There is more there, detailing why he likes it. It’s worth reading. It will be interesting to see how many more reviews it picks up after the full membership packet goes out, and people start really looking things over in preparation to cast their vote. Something tells me I’ll be at least a little bit polarizing, between Rabid Puppies, format, and plot points. Time to stock up on popcorn!
Growing up I read a lot. Historical things, fantasy, hard sci fi, space opera, novels, short stories, everything from Heinlein to Gibbon. I liked the ideas, the characters, the action, the adventure, the speculation about people and technology, as well as the facts and amazing people in real life history. I got a degree in computer science in part because computers were the future.
But then, gradually, I found it harder and harder to find new books I liked. I wasn’t sure why it was. I looked at the vast array of things on the shelf and saw nothing that appealed to me. An awesome cover would catch my eye, then I’d read the description, and put it back down. I ended up rereading older things, and got busy with a life of my own, and went browsing in bookstores ever more rarely because the gatekeepers were not producing much of anything I wanted. If I wanted angst-ridden dystopias filled with mental sickness, hopelessness, corruption, and bad writing, I’d pick up a newspaper. Continue reading Why I wrote what I did
It looks like I made the final ballot for the Campbell Award for best new sci-fi writer. With only one published book (and one short story, also in the same universe) I figure I’m a long shot, even if I have a sequel, a prequel, and a children’s historical book scheduled for this year. In any case, even getting to the final ballot short-list is an honor… Well, interesting, anyway. No clue what the competition is like, but it should be fun to watch unfold. I can almost hear some brains exploding from here.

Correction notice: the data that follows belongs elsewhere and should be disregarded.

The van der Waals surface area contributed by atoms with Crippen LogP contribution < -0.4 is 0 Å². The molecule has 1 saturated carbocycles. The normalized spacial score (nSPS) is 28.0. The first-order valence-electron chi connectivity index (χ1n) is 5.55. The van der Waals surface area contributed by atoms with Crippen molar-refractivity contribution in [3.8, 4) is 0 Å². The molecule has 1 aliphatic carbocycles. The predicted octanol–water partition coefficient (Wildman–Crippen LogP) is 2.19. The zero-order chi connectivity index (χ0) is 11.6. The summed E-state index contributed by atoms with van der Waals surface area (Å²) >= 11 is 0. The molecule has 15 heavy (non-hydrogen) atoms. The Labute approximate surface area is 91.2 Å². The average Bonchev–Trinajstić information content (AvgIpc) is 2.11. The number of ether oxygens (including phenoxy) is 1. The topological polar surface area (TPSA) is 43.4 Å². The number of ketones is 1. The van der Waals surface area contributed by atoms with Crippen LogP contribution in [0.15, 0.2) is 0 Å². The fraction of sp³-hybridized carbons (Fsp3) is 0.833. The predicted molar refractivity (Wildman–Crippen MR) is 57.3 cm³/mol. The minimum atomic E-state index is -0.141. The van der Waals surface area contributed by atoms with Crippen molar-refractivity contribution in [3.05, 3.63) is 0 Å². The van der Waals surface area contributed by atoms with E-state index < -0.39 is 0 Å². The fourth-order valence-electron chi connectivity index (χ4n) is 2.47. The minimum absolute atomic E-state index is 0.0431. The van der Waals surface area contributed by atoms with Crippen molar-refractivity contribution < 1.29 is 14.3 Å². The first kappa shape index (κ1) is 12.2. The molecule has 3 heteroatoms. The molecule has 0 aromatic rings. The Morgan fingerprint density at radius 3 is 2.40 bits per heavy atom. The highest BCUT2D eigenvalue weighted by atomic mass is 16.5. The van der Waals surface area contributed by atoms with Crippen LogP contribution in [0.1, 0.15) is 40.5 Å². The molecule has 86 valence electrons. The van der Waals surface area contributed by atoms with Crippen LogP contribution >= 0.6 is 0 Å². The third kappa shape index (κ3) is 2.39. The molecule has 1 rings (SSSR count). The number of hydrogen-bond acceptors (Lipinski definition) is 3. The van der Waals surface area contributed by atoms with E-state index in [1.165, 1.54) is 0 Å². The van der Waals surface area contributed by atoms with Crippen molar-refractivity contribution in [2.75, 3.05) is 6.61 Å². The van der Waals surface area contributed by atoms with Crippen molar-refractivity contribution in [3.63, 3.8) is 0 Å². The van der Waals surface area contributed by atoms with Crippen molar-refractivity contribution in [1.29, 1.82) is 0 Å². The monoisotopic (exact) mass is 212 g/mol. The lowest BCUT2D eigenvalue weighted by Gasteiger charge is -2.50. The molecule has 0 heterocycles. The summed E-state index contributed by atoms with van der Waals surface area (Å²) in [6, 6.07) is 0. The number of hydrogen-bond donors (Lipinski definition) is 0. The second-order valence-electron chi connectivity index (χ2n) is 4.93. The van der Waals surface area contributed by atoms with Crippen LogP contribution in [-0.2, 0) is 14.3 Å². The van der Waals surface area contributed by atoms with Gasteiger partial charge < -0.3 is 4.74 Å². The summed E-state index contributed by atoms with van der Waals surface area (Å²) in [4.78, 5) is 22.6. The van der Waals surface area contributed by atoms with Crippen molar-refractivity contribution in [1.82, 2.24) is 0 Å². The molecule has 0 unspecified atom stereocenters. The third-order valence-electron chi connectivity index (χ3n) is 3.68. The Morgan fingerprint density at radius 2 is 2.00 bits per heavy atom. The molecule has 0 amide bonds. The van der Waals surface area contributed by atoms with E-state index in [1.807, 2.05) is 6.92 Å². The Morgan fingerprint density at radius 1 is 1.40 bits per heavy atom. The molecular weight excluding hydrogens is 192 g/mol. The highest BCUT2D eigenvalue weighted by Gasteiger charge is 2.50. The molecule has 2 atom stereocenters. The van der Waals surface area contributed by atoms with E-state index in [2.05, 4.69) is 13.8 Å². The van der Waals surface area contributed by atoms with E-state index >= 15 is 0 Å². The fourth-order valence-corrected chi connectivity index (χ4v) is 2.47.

Also on the list: Wesley Chu*, Jason Cordova, Kary English*, Eric S. Raymond (*Finalists in their 2nd year of eligibility.)
Mixed words on making the short list for the Prometheus. But as I hear the competition is strong this year, so I’m a long-shot there, too. But how many people manage to make both a “best new X” list at the same time they make the list for some other category in the field competing against long-time pros?
Just getting nominated for either award is proof the universe has a twisted sense of humor. If I happen to win, I know that my little corner of the cosmos is a very strange one. Not a bad one, mind you, just more than a little bit odd.
Some days the universe decides I need to be surprised. Apparently it’s Sci-Fi award season, and now Vox has me on his list of people to vote for in the John W Campbell award for “Best New Writer.”
I asked him if he was sure. I mean, I’m flattered, but really? His reply:
Rolf, there is literally no new writer who better illustrates the importance of story over style than you do. What so many people fail to understand is that while technical skill is nice, it’s a secondary, if not tertiary aspect of good writing.
We don’t still read Asimov due to the beauty of his prose. We read him for the stories. And while technical skill can be developed and improved, you’ve either got stories to tell or you don’t.
Great. Even my publisher thinks my style sucks. 🙂 . On the other hand, if the story is good enough to do well in spite of such a great handicap, maybe it’s something. We will see. Be a bizarre twist of fate if it happened. Looking at the winners of long ago, there are some impressive names there. Looking at more recent years…. not so much.
Cool. Very cool, and very unexpected.
Just got word from Vox Day that The Stars Came Back has been nominated for a Prometheus Award for this year. It’s the award given by the Libertarian Futurist Society.
Past winners include Sarah Hoyt, Harry Turtledove, L. Neil Smith, Vernor Vinge, Terry Pratchett, Ken MacLeod, Poul Anderson, James P. Hogan, J. Neil Schulman, and many more big names. Even if I come in last place, just being nominated to potentially stand amid such a group of names is quite an honor.